Spreading Democracy; 'The Philosophical Argument of the Age'

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Byline: Tod Lindberg, THE WASHINGTON TIMES

During the remarkable round of interviews he gave to major newspapers last week, President Bush spoke often of his commitment to the spread of democracy, sometimes in startling terms. As he told the Wall Street Journal in an aside after the end of the formal interview, "I understand there are many who say 'Bush is wrong.' I assume I'm right. It's exciting to be part of stimulating a debate of such significance. It really is the philosophical argument of the age." I don't know which is the more remarkable: An American president who thinks in terms of "the philosophical argument of the age." Or that, well, yes, Mr. Bush is right, the question of the spread of democracy really is the philosophical argument of the age.

Mr. Bush has picked his side: He stands for the promotion of democracy and, fresh from his own re-election, has reaffirmed his commitment of the United States to the cause of its promotion. So we have the leader of the world's biggest power committing it to securing "the Blessings of Liberty" - as the Constitution puts it - not just "to ourselves and our Posterity" but across the globe.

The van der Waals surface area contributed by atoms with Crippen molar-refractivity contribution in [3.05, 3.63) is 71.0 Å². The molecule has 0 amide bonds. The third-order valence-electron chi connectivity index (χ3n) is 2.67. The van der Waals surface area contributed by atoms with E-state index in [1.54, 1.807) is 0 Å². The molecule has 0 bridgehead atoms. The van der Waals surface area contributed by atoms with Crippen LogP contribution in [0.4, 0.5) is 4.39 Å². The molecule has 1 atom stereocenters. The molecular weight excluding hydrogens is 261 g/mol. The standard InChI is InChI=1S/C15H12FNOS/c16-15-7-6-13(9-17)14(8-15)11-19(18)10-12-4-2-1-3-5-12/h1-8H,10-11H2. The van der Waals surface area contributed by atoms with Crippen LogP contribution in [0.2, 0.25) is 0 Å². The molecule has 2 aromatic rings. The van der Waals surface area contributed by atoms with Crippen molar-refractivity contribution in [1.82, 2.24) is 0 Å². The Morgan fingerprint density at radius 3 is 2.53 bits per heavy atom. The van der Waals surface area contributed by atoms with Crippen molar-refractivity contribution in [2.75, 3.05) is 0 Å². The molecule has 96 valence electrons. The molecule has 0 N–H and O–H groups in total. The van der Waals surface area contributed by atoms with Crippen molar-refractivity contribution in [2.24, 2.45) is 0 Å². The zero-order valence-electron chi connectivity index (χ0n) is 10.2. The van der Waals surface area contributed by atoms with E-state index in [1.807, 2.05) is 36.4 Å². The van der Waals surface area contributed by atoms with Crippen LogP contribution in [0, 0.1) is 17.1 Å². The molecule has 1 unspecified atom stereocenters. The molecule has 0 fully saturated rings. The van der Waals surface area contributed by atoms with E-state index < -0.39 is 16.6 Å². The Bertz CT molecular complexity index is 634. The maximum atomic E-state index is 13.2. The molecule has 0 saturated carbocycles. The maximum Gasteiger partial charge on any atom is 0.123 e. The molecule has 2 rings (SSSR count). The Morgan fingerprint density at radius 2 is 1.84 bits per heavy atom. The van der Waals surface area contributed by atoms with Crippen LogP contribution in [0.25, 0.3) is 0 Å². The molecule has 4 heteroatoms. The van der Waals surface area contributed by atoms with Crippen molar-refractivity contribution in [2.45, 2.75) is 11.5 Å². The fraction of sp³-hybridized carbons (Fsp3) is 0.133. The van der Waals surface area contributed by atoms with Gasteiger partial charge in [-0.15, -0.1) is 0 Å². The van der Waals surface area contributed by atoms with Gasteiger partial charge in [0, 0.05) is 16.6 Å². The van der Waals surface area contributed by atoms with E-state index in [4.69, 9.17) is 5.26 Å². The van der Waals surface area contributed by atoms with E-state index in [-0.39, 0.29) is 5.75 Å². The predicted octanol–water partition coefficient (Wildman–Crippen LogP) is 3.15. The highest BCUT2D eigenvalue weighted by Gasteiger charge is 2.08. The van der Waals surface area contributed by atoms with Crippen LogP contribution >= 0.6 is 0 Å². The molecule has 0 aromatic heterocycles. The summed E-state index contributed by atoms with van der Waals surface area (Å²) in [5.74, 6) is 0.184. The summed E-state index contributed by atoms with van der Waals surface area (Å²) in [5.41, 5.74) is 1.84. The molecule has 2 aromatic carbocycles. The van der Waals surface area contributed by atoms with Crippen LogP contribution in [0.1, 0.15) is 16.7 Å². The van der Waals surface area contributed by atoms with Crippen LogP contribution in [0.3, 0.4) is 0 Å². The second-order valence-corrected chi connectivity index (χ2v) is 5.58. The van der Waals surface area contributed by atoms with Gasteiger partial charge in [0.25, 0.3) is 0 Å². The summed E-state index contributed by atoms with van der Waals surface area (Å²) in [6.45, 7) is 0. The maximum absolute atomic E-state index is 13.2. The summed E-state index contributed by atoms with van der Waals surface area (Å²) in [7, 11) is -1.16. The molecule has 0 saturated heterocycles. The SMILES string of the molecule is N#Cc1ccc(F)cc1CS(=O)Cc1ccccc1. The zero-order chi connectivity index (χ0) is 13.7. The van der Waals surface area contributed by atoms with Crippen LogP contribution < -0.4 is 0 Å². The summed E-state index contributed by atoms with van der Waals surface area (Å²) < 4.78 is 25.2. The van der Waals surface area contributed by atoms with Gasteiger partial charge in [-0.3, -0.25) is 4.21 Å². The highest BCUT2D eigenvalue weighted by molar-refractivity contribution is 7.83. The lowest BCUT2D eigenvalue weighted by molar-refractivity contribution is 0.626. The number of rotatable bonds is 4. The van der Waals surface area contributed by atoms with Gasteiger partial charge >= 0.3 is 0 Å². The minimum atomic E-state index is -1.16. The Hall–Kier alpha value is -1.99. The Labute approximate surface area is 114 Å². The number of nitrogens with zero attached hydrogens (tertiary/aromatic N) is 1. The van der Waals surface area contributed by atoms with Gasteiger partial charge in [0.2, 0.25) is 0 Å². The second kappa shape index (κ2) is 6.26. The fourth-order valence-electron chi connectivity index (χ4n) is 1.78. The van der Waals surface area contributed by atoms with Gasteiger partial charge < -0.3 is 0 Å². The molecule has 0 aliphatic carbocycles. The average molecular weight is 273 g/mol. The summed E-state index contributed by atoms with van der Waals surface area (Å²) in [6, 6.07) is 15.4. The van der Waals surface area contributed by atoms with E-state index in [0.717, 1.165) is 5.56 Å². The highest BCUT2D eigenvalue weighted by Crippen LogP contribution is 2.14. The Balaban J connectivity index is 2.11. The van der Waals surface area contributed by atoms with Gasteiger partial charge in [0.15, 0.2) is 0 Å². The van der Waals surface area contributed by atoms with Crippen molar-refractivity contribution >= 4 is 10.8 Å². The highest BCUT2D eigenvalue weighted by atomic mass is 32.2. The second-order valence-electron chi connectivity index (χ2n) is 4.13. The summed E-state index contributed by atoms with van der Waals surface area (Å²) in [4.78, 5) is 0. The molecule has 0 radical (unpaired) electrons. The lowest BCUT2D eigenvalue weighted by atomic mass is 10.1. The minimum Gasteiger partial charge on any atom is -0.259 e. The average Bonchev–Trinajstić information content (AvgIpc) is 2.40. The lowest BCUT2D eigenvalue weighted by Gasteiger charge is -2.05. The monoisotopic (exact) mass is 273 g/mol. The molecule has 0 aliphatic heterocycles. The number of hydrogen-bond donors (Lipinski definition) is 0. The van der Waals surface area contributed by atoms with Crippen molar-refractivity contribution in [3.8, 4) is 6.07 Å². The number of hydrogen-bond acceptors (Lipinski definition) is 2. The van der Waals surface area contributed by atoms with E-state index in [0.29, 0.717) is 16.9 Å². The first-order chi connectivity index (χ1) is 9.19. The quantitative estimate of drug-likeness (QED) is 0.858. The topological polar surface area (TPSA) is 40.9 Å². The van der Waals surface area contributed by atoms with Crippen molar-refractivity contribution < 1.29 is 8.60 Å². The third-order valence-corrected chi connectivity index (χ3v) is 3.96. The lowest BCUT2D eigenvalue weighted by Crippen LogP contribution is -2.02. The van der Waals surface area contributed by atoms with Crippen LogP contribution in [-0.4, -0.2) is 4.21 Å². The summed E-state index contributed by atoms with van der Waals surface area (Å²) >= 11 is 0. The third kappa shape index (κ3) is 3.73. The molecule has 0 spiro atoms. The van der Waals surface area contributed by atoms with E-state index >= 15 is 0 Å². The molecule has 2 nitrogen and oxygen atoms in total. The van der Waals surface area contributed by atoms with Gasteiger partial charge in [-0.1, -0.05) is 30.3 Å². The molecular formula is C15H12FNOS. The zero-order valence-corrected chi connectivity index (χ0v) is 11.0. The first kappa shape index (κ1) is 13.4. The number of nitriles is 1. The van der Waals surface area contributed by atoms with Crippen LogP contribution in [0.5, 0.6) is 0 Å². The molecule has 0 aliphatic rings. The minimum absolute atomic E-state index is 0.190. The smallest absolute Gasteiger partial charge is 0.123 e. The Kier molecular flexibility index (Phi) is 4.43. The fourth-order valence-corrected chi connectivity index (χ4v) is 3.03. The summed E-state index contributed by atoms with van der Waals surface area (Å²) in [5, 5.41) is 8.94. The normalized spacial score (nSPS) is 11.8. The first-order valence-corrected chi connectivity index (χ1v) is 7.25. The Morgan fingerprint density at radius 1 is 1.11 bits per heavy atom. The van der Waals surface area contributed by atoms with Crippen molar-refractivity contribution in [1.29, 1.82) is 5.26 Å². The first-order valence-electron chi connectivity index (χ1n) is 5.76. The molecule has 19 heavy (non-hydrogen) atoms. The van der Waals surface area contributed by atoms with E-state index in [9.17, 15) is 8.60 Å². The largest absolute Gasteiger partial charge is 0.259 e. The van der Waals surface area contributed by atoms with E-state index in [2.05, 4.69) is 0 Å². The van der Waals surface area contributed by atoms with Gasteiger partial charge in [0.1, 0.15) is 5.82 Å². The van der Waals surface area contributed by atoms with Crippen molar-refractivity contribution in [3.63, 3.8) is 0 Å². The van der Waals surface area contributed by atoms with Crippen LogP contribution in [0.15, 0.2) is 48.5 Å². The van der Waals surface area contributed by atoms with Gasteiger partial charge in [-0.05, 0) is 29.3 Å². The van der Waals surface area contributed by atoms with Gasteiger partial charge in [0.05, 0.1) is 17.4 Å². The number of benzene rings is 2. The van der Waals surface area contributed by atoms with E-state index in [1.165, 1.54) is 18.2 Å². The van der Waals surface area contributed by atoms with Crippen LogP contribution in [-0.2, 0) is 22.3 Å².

Mr. Bush thinks big. Some might have imagined the war on terror to have been his great project and the one on which his legacy would stand or fall. But here, he has subsumed even that task under the broader "philosophical argument of the age": The best weapon against terror is political participation of the sort only democracy allows. Terror is born of alienation from the political process, from denial of the ability to participate in making the decisions that govern one's life.

But isn't the war on terror really a war against Islamist radicalism? Yes, but considered in terms of "the philosophical argument of the age," that radicalism is itself an expression of alienation. It will not survive the extension of democracy and political participation, at least not in nearly so virulent and dangerous a form. Islamism grows where Muslims lack democracy, understood in the sense of a permanent political system of self-governance with regular elections and protected minority rights. Islamism has grown in democratic Europe precisely because of Muslim alienation from politics there.

The post-Cold War era saw the rapid spread and (not without bumps) consolidation of democracy in Central and Eastern Europe. Yet as recently as a year or two ago, it seemed as if the door was closing on the prospect of further extension of the democratic space: Russia was becoming increasingly authoritarian and was meddling to undemocratic effect in its "near abroad"; Afghanistan was badly divided, prone to warlordism; Iraq was a disappointment. …